Index: There are indices for the TAWOP site here and here Twitter: You can follow ‘The Amazing World of Psychiatry’ Twitter by clicking on this link. Podcast: You can listen to this post on Odiogo by clicking on this link (there may be a small delay between publishing of the blog article and the availability of the podcast). It is available for a limited period. TAWOP Channel: You can follow the TAWOP Channel on YouTube by clicking on this link. Responses: If you have any comments, you can leave them below or alternatively e-mail justinmarley17@yahoo.co.uk. Disclaimer: The comments made here represent the opinions of the author and do not represent the profession or any body/organisation. The comments made here are not meant as a source of medical advice and those seeking medical advice are advised to consult with their own doctor. The author is not responsible for the contents of any external sites that are linked to in this blog.

The McGurk Effect – An Impressive Auditory Illusion

Mark Mitton’s video shows the McGurk Effect. Exactly the same sound is played in each sequence. The only difference is visual imagery. He is mouthing V, D and B in the three sequences. The listener then interprets the sound differently. This is a very impressive effect which tells us something significant about the way our brains work.

Index: There are indices for the TAWOP site here and here Twitter: You can follow ‘The Amazing World of Psychiatry’ Twitter by clicking on this link. Podcast: You can listen to this post on Odiogo by clicking on this link (there may be a small delay between publishing of the blog article and the availability of the podcast). It is available for a limited period. TAWOP Channel: You can follow the TAWOP Channel on YouTube by clicking on this link. Responses: If you have any comments, you can leave them below or alternatively e-mail justinmarley17@yahoo.co.uk. Disclaimer: The comments made here represent the opinions of the author and do not represent the profession or any body/organisation. The comments made here are not meant as a source of medical advice and those seeking medical advice are advised to consult with their own doctor. The author is not responsible for the contents of any external sites that are linked to in this blog.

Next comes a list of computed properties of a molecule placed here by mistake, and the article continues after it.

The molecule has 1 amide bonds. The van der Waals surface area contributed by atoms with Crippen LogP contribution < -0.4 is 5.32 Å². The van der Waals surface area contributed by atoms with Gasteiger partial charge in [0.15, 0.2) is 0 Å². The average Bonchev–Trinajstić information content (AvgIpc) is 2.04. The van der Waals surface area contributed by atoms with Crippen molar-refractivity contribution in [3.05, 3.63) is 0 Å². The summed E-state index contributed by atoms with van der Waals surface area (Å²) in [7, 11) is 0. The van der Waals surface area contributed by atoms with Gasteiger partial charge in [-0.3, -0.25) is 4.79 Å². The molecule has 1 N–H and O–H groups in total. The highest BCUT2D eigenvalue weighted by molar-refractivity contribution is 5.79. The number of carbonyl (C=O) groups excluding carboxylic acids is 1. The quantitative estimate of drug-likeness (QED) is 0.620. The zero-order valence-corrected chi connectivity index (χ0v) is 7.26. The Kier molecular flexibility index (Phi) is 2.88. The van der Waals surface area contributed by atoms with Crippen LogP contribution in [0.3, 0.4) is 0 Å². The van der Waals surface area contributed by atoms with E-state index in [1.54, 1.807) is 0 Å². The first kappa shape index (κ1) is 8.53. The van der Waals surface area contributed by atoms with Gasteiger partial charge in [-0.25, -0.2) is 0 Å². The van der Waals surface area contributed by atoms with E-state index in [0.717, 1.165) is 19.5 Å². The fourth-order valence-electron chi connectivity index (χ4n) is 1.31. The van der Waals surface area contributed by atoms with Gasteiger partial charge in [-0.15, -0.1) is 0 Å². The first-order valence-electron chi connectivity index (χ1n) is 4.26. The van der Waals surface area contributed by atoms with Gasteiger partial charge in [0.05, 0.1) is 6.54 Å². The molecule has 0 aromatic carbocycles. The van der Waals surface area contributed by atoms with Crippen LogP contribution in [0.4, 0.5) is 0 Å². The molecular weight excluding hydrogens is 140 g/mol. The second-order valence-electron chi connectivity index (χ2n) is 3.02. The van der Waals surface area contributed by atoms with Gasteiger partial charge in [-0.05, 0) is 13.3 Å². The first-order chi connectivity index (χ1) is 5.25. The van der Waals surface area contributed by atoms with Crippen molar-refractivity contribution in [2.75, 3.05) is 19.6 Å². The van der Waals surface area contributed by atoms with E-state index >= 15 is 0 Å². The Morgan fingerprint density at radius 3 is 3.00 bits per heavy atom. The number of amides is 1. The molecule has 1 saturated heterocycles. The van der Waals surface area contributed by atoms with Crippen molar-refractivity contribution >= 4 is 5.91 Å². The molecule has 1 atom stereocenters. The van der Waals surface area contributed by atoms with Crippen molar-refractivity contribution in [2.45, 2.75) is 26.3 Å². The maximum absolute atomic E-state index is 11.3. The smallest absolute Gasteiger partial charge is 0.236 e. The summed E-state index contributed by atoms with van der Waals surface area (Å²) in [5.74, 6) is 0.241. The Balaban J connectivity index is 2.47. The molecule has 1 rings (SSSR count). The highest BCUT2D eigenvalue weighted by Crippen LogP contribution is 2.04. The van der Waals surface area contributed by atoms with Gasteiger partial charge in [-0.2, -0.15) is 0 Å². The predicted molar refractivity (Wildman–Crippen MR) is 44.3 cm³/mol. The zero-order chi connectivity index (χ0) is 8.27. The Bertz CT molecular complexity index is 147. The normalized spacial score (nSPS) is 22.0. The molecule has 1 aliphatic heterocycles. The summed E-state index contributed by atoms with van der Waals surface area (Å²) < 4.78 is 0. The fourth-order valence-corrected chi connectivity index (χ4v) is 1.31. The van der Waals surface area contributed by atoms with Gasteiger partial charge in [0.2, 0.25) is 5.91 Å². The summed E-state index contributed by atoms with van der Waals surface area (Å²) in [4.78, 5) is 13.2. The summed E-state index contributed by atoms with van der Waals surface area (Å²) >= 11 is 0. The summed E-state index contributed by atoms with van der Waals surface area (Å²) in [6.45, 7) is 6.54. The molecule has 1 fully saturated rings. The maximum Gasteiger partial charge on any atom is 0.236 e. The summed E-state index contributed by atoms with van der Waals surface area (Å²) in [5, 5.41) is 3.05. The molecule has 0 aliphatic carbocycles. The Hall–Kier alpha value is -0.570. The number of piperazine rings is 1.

Fear and Love in the Brain – A Look at the Fornix: Building a Model of the Insular Cortex – Part 18 (Updated 27.8.13)

A Model of the Insular Cortex

In building a model of the Insular Cortex in emotions it is necessary to first look at the function of other brain regions thought to be involved in emotions. The Fornix is part of the Limbic System, receiving input from the Hippocampus. The Fornix has been suggested to have a role in fear and romantic love.

Fornix

There is a very good review by Thomas and colleagues which looks at the anatomy in health and disease. They comment on the consequences of damage to the Fornix. This pattern mirrors the impairments that result from involvement of other structures including the mamillary bodies in Korsakoff’s Syndrome (this is a syndrome which is associated with persistent excessive alcohol intake but also with insufficient dietary Thiamine intake).